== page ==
As we spoon” our way through life like this, we overlook all sorts of wonderful things. There is a constant buzz of activity beneath our skin. We are perpetually flowing, pumping, sucking, squeezing, bursting, repairing, and rebuilding. A whole crew of ingenious organs works so perfectly and efficiently together that, in an adult human being, they require no more energy than a 100-watt light bulb. Each second, our kidneys meticulously filter our blood much more efficiently than a coffee filter and in most cases they carry on doing so for our entire lives. Our lungs are so cleverly designed that we use energy only when we breathe in. Breathing out happens without any expenditure of energy at all. If we were transparent, we would be able to see the beauty of this mechanism: like a wind-up toy car, only bigger, softer, and more lung y. While some of us might be sitting around thinking Nobody cares about me!”, our heart is currently working its seventeen-thousandth twenty-four-hour shift and would have every right to feel a little forgotten when its owner thinks such thoughts.
If we could see more than meets the eye, we could watch as a clump of cells grows into a human being in a woman’s belly. We would suddenly see how we develop, roughly speaking, from three tubes. The first tube runs right the way through us, with a knot in the middle. This is our cardiovascular system, and the central knot is what develops into our heart. The second tube develops more or less parallel to the first along our back. Then it forms a bubble that migrates to the top end of our body, where it stays put. This tube is our nervous system, with the spinal cord, including the brain, at the top and myriad nerves branching out into every part of our body. The third tube runs through us from end to end. This is our intestinal tube the gut.
The intestinal tube provides many of the furnishings of our interior. It grows buds that bulge out farther and farther to the right and left. These buds will later develop into our lungs. A little bit lower down, the intestinal tube bulges again and our liver has begun to develop. It also forms our gall bladder and pancreas. But, most importantly, the tube itself begins to grow increasingly clever. It is involved in the complex construction of our mouth, creates our esophagus, with its ability to move like a break dancer, and develops a little stomach pouch so we can store food for a couple of hours. And, last but not least, the intestinal tube completes its masterpiece the eponymous intestine or gut.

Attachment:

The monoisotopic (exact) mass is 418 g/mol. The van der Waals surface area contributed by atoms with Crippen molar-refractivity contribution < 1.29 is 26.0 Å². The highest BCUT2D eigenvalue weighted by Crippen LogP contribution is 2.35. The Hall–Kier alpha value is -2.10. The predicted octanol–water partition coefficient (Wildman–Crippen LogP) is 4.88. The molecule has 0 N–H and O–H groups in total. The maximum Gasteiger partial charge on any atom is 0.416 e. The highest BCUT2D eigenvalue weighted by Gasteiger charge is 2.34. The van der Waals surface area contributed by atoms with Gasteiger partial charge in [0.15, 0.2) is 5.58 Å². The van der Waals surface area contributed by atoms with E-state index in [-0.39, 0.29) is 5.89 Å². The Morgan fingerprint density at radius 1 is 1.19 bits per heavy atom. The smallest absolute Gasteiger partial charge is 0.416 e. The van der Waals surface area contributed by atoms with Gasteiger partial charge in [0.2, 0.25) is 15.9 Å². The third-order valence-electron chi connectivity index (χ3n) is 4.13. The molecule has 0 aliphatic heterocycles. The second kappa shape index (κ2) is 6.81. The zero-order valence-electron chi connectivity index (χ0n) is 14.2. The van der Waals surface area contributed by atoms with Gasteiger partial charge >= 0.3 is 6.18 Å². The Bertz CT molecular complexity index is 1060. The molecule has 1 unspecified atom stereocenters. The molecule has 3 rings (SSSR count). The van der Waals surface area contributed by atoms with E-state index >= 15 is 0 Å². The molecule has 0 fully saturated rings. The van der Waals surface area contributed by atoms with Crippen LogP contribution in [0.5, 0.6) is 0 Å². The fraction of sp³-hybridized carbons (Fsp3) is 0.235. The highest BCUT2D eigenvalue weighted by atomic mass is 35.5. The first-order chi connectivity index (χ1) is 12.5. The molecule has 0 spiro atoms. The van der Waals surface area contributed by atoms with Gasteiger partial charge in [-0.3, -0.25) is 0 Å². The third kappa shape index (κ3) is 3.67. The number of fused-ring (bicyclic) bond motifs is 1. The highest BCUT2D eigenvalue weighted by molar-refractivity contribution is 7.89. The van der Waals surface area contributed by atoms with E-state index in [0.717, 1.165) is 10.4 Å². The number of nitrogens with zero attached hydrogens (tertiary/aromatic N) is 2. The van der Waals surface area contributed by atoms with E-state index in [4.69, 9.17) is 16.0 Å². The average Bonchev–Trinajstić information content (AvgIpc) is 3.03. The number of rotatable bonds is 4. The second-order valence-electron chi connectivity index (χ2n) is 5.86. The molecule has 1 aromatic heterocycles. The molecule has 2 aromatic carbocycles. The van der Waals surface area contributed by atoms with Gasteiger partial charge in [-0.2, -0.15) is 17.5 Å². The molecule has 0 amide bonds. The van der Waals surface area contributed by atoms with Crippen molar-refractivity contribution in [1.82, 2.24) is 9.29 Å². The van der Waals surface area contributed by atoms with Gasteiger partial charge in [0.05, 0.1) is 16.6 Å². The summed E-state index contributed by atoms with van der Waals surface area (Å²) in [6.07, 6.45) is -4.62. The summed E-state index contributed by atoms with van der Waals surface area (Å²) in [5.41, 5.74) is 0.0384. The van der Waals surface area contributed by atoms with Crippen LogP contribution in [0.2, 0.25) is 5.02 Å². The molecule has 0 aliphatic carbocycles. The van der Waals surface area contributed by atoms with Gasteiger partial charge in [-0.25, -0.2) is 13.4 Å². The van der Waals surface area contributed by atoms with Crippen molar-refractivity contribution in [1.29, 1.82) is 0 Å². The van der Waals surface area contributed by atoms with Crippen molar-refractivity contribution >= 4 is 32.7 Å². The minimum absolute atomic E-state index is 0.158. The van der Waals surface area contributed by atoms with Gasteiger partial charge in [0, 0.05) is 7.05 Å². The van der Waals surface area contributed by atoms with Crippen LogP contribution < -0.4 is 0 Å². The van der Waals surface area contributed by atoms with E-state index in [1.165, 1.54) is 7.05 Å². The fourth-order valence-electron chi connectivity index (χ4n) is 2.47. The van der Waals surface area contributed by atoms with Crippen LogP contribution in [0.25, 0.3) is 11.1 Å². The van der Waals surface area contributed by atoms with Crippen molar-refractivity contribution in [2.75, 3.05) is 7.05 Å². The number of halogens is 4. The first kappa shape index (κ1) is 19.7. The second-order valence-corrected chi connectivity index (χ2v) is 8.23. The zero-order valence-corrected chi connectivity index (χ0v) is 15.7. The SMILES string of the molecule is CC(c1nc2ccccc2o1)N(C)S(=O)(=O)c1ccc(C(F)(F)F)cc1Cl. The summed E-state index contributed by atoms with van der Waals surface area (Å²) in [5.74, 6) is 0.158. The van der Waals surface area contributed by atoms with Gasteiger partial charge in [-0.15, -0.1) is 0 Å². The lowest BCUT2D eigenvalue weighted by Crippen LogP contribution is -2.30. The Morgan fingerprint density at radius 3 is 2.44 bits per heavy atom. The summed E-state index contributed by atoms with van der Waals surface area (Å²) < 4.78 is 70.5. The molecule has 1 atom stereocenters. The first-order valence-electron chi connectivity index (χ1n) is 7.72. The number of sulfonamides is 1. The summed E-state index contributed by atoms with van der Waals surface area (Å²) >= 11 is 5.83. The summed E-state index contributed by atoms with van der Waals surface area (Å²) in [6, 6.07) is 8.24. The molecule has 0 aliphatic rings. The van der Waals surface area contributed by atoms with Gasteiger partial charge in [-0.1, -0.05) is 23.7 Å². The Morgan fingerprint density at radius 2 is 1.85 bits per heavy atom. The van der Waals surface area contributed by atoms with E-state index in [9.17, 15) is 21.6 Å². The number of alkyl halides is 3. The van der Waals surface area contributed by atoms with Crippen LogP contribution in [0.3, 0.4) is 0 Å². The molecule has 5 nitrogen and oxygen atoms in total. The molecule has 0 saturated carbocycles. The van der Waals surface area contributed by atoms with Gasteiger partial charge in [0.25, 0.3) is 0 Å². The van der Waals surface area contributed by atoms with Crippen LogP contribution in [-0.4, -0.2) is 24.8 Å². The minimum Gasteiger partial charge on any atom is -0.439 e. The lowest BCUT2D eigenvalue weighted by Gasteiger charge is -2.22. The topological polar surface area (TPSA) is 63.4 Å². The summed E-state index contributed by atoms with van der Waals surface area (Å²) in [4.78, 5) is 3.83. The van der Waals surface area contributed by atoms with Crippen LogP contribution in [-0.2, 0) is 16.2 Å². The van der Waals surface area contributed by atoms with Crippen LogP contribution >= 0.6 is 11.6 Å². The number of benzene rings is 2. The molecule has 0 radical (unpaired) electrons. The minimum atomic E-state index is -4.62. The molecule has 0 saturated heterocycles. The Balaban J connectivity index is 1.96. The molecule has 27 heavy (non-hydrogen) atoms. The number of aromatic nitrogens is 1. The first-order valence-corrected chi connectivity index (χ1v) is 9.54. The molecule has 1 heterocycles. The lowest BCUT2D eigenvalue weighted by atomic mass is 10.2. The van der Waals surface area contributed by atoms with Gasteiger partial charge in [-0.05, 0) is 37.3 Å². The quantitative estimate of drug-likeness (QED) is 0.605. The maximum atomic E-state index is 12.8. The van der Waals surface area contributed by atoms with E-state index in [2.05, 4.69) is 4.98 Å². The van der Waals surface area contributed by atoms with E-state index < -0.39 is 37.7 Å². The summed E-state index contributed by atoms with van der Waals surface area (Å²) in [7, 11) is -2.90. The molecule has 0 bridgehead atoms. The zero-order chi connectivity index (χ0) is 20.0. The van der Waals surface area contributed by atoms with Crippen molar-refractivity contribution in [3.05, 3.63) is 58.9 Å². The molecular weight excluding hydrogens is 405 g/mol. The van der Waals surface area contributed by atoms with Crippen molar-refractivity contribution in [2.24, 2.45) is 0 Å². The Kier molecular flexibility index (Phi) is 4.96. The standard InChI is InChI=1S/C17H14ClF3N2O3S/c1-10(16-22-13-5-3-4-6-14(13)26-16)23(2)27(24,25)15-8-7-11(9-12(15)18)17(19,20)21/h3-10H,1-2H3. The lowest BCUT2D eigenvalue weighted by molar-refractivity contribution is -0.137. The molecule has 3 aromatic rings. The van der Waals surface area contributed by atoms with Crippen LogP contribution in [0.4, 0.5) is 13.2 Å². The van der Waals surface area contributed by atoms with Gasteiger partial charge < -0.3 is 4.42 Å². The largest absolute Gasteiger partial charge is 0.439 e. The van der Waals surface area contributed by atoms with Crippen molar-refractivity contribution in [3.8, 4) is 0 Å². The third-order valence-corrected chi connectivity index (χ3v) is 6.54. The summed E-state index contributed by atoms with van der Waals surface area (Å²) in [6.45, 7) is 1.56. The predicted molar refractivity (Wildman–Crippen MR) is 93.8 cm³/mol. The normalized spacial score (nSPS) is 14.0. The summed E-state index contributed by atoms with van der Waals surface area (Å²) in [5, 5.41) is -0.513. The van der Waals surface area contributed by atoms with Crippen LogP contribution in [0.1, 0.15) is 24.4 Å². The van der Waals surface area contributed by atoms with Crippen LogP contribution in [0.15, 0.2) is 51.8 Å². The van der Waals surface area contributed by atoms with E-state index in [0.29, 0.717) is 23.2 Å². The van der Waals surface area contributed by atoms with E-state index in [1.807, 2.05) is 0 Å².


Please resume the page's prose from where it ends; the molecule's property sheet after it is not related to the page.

The masterpieces of the other two tubes the heart and the brain are generally held in high regard. We see the heart as central to life since it pumps blood around the body. The brain is admired for its ability to create a dazzling array of new mental images and concepts every second. But the gut, in most people’s eyes, is good for little more than going to the toilet. Apart from that, people think, it just hangs around inside our bellies, letting off a little steam” every now and then. People do not generally credit it with any particular abilities. It would be fair to say that we underestimate our gut. To put it more bluntly, we don’t just underestimate it, we are ashamed of it more guilt feeling” than gut feeling”!
I hope this book will change that by making use of the wonderful ability that books possess to show us more than the world we see around us. Trees are not spoons, and a gut feeling is a good feeling!